The GOTG trilogy we all know and love goes out with a bang.
James Gunn’s “Guardians of the Galaxy” trilogy is coming to a close with Vol. 3. After the messy “Ant-Man and the Wasp: Quantumania,” here is an MCU threequel that knows the stakes. It’s funny, weird, and action-packed, but we were expecting that. But what we’re more impressed with is how emotionally complex the story is, like how it hinges on Rocket Raccoon (voiced by Bradley Cooper) who reflects on his cruel childhood when he was born an animal and transformed into the genetically engineered talking creature by the new villain, known as the High Evolutionary (Chukwudi Iwuji). He may be dying, and his fellow Guardians need to save him.
We all know what happened to Gamora (Zoe Saldana). Thanos murdered her, and the 2014 version comes to the present. In this subplot, Peter Quill A.K.A Star Lord (Chris Pratt) tries to convince her she is the Gamora he knows and loves, but to no avail. She remembers nothing of their romance or adventures, and fights him every step of the way.
“Guardians of the Galaxy Vol. 3” also reunites Karen Gillan as Nebula, who is now literally flexible and has a weapon for an arm, Dave Bautista as Drax, who is still big on brawn and low on brains, Vin Diesel as the voice of Groot, who matures quite well, Pom Klementieff as Mantis, who eventually decides to find the emotions within herself, Sean Gunn as Kraglin, who is still trying to figure out how he can improve on his whistling (if you catch my drift), and Maria Bakalova as the voice of Cosmo the Spacedog, who doesn’t like certain insults.
A returning villain is Ayesha (Elizabeth Dibicki), whose creation Adam Warlock (Will Poulter) comes to life to raise some Hell. He’s the kind of henchman to develop a stronger conscience than his maker.
The flashbacks with Rocket show him making some friends with other genetic animals, like the otter Lylla (voiced by Linda Cardellini), the walrus Teefs (voiced by Asim Chaudhry), and the rabbit Floor (voiced by Miriam Shor). Those aren’t their real names, but numbers for names don’t work. So, why not change them?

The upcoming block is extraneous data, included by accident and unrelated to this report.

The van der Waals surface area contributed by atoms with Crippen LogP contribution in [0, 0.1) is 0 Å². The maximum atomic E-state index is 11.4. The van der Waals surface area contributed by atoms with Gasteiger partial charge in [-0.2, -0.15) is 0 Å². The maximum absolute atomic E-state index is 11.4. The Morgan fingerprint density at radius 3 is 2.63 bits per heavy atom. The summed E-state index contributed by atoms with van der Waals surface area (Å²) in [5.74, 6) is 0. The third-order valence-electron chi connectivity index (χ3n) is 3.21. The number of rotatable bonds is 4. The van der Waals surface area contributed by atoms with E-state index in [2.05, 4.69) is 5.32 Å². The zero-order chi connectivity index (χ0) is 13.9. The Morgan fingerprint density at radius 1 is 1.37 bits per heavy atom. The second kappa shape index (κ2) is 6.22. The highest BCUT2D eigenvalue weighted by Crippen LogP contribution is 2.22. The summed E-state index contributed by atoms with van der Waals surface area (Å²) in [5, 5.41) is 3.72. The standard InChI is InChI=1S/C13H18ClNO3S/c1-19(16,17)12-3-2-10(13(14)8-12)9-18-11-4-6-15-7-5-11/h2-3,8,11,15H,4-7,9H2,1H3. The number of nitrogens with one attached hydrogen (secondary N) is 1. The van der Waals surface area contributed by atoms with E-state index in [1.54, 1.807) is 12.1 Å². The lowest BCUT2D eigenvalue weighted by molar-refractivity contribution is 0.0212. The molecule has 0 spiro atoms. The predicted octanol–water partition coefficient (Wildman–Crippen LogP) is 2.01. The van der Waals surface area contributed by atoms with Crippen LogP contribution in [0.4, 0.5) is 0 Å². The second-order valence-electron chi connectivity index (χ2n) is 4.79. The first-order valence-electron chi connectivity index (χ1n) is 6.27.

“Ant-Man and the Wasp: Quantumania” missed out on the opportunity to explore a strange and fascinating world of the Quantum Realm, whereas “Guardians of the Galaxy Vol. 3” takes its time to show us Rocket’s childhood and an altered Earth with animal hybrids. Running at 2 hours and 30 minutes allows us to see those weird, amazing, and sincere elements. There are many contradictions to how MCU films have struggled to connect to the glory days with “Iron Man” and “Black Panther,” and relied to commercialism to sell them to the public. But I really enjoyed this threequel because how it makes better options than the last MCU film and even DC’s “Shazam: Fury of the Gods.”
It makes no guarantees that Peter Quill and Gamora will get back together, given the circumstances, but it does guarantee that maybe he’ll find something he’s been missing all these years in space. When Pratt keeps his comedy and pathos in balance, he’s entertaining. When Gamora has to shout, Saldana shows off some powerful acting. When Cooper cuts back on Rocket’s rude behaviors, we’re able to see him give the raccoon a personal touch. But then again, he would probably be pissed I called him a raccoon, unless he sees others of his kind. When Cardellini adds a sweetness to the otter, she can be delightful, but she can also be wise. And when the high Evolutionary complains about imperfect worlds, Iwuji really explodes with great intensity.
Do I still understand all this space dialogue and gadgets? Not completely, because even at my age, I still don’t know what they’re talking about half the time. But that doesn’t mean I’m not able to see the opportunities the GOTG are taking. I like the way the soundtrack adds 90s and 2000s hits in its 70s-80s list, even though I might hear complaints that they play like music videos. That was the reaction I received in “Vol. 2” But you know what? I like a fresh blockbusters with a hot soundtrack, big laughs, and lots of vulnerabilities. And Gunn, in his first film since “The Suicide Squad,” knows a good ride when he sees it.